Environmentalists sound alarms over budget deal
While Gov. Arnold Schwarzenegger celebrated President Obama's embrace of California's strict auto emissions standards, environmentalists said Monday they fear the governor and Democrats will approve GOP environmental rollbacks in exchange for tax increases.
Republican leaders have asked to relax diesel equipment rules, protect developers from greenhouse-gas lawsuits and give the governor's Business, Transportation and Housing secretary oversight in future California Air Resources Board decisions.
Environmentalists said the changes have little to do with the state's estimated $40 billion budget deficit. State leaders are trying to reach a compromise within seven to 10 days, Schwarzenegger said Monday, in order to ensure that California has enough cash to pay its bills.
Democrats generally have pursued a basic trade of spending cuts for tax increases. But Schwarzenegger and Republican leaders have demanded proposals that help businesses, on top of budget cuts, in exchange for supporting new taxes. Environmentalists are concerned because bill language began circulating last week ahead of a possible budget vote.
"Republicans are trying to use their budget leverage to achieve weakenings of environmental laws they could never achieve through the normal budget process," said Sierra Club California Director Bill Magavern. "We urge the legislative leaders and the governor not to acquiesce to this fiscal blackmail."
Republicans said their demands, some of which they aired publicly in December, would provide crucial relief to businesses in the state's economic downturn and are relevant because budget woes are economy-driven.
"It's about creating a job environment that's conducive to putting people to work and keeping them in good-paying jobs in this state, which we think is imperative right now with the economy doing what it's doing," said Senate Republican Leader Dave Cogdill, R-Modesto.
GOP leaders have asked for changes in environmental laws before, but they have significant leverage this year because leaders are desperate to reach a budget deal soon, which requires Republican votes. The few Republicans who have discussed breaking their no-new-tax pledge said they want relief for businesses and a cap on future state spending.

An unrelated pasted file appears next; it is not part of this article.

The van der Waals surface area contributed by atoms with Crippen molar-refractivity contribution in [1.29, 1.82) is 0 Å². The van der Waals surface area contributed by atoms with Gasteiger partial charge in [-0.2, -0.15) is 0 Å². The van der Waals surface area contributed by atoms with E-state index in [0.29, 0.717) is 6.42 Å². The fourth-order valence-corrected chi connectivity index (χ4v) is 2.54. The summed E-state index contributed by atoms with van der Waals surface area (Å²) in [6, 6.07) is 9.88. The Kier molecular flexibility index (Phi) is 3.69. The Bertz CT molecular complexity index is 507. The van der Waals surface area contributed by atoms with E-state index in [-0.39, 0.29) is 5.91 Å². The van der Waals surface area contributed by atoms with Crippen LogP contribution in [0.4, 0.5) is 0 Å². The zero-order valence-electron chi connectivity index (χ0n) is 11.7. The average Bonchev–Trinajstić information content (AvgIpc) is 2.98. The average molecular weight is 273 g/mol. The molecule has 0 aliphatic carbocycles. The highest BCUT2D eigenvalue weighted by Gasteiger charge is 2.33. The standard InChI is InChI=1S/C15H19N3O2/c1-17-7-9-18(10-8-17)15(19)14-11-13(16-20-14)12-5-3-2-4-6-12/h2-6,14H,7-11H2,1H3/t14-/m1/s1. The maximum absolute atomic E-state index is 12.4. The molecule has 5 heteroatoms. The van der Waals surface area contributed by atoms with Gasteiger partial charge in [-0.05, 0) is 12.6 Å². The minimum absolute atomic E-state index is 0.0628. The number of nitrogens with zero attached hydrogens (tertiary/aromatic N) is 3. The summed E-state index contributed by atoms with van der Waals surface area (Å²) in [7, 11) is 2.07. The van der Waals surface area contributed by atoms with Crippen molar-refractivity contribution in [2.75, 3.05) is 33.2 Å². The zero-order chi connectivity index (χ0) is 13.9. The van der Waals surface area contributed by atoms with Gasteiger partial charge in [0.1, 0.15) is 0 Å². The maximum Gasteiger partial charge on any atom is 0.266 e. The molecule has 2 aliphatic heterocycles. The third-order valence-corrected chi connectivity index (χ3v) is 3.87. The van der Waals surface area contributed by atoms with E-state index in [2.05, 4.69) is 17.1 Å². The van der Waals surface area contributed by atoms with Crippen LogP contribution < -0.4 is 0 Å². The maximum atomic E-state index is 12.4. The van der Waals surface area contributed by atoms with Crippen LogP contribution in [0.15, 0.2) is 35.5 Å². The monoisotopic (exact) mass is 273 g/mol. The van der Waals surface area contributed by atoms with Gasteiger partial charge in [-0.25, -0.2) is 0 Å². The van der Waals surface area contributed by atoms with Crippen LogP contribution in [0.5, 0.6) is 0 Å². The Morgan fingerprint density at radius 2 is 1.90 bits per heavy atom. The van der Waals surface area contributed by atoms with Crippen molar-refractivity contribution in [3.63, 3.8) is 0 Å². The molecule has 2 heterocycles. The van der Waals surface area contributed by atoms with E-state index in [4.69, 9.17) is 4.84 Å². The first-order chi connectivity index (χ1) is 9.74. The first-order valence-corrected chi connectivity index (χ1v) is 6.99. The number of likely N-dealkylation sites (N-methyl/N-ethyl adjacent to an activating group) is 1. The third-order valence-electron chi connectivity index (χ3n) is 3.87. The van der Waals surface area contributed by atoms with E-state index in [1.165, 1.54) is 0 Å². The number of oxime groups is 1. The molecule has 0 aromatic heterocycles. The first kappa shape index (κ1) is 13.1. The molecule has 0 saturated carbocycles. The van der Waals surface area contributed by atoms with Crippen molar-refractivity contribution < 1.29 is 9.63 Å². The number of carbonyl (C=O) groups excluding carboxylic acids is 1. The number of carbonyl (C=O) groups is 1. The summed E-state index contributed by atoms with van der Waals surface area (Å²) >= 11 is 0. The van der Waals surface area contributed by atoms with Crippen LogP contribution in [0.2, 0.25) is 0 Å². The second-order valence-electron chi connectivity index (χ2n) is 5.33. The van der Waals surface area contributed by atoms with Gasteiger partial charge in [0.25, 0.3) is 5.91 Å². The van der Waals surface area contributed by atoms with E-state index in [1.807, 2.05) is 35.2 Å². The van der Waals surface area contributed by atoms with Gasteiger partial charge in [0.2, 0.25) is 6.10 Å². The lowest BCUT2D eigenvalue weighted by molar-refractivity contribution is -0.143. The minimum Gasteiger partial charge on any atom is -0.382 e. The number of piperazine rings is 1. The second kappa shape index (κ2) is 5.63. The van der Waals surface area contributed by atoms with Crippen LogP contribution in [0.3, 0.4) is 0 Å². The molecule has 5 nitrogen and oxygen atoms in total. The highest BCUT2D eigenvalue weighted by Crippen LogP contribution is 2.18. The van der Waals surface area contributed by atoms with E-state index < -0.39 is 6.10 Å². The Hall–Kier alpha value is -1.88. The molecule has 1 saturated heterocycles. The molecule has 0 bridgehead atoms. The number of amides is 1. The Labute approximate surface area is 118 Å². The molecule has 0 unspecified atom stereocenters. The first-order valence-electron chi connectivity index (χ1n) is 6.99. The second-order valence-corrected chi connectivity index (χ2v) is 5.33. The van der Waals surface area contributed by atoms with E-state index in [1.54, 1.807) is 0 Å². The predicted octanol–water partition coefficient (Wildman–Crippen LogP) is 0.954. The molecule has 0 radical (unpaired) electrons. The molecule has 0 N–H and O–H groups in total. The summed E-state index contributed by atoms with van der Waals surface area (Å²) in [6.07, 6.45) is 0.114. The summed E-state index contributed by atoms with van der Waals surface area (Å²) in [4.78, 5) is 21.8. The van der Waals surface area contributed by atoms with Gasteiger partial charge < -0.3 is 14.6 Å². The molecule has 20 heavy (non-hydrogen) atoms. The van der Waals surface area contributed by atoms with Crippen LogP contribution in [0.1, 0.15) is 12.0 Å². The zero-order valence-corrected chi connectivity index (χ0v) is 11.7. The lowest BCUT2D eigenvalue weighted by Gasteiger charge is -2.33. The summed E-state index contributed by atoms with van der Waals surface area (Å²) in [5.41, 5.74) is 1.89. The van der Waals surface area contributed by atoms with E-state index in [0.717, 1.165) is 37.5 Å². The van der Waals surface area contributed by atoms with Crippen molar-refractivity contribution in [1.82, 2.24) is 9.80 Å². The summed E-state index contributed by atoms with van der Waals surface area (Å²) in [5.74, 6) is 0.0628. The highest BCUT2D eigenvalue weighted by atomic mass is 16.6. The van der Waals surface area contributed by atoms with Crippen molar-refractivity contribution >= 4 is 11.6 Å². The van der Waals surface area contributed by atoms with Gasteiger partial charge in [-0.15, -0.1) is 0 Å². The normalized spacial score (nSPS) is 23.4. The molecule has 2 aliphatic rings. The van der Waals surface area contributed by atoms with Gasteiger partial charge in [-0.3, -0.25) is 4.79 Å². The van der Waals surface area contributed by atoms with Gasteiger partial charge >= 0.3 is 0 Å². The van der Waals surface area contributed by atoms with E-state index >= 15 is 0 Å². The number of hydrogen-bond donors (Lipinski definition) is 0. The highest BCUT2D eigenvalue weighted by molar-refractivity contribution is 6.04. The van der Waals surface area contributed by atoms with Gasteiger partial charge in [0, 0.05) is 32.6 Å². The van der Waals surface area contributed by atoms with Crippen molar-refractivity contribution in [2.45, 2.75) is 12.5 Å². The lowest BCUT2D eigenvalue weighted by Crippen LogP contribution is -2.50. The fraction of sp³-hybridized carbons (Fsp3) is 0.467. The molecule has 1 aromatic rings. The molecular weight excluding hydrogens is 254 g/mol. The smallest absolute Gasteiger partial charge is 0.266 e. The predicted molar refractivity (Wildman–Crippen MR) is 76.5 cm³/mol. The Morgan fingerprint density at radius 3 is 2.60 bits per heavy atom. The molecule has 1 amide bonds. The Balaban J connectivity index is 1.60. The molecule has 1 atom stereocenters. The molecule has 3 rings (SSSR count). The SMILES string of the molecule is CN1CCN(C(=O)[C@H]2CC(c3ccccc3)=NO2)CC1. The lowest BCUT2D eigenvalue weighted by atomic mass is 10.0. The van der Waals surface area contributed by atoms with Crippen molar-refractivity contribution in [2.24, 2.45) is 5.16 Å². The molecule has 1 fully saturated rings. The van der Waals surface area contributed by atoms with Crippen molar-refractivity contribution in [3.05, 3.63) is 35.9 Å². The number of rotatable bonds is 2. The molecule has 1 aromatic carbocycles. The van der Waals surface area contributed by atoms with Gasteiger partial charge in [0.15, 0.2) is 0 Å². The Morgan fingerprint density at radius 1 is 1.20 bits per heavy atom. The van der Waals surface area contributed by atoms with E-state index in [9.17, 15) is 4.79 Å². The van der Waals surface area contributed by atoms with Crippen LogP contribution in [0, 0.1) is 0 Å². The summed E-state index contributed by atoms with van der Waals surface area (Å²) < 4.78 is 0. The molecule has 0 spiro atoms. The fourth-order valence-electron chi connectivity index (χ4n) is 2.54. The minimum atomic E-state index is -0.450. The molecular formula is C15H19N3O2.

One proposal would allow farmers in the Central Valley and in certain coastal areas to use more pesticides than allowed under a court-authorized agreement the state made last year. Cogdill said the request involves "clarifying a court decision."
But environmentalists see it as an attempt to circumvent the judicial system.
"It's certainly an effort to water down what was achieved in the courts," said Brent Newell of the Center on Race, Poverty, and the Environment and the lead counsel representing local residents who challenged the state. "My clients had to go to court to make sure the state kept its promises … now the Republicans are trying to gut it."
Officials at the California attorney general's office have grown concerned about a GOP proposal to protect developers and other builders from litigation related to the state's 2006 greenhouse-gas reduction law, according to an internal memo. They also questioned a plan to give the Business, Transportation and Housing secretary power to analyze major air-board regulations for business impacts.
Another change would relieve construction firms and other businesses from having to meet a 2007 retrofit requirement for diesel off-road vehicles. Mike Lewis, senior vice president for the Construction Industry Air Quality Coalition, said contractors already have reduced emissions below targeted levels because the economic slowdown has reduced activity and firms have begun complying with new rules.
Under the air-board requirement, he said businesses would have to pay $1 billion to retrofit 35,000 particulate traps by next year: "The industry simply doesn't have a billion to do that."
Budget talks between Schwarzenegger and Democrats blew up during the holiday break in part because they disagreed over the governor's plan to waive environmental restrictions for specific highway projects.
Schwarzenegger said that he would not comment on specific proposals and that some "radical" ideas have been discussed. But he said, "We do not want to harm the environment. We want to always protect the environment."
Democratic Senate President Pro Tem Darrell Steinberg, D-Sacramento, said Monday that he would not comment on current negotiations, "but I believe very strongly that economic development and environmental protection go together. They're not mutually exclusive."
Kathryn Phillips, director of California transportation and air initiatives for the Environmental Defense Fund, said she is concerned because Democrats have consistently said "everything is on the table."
"My feeling is they shouldn't be putting public health protections already adopted on the table," Phillips said. "At some point, someone ought to stand up and say let's only put fiscal issues on the table."
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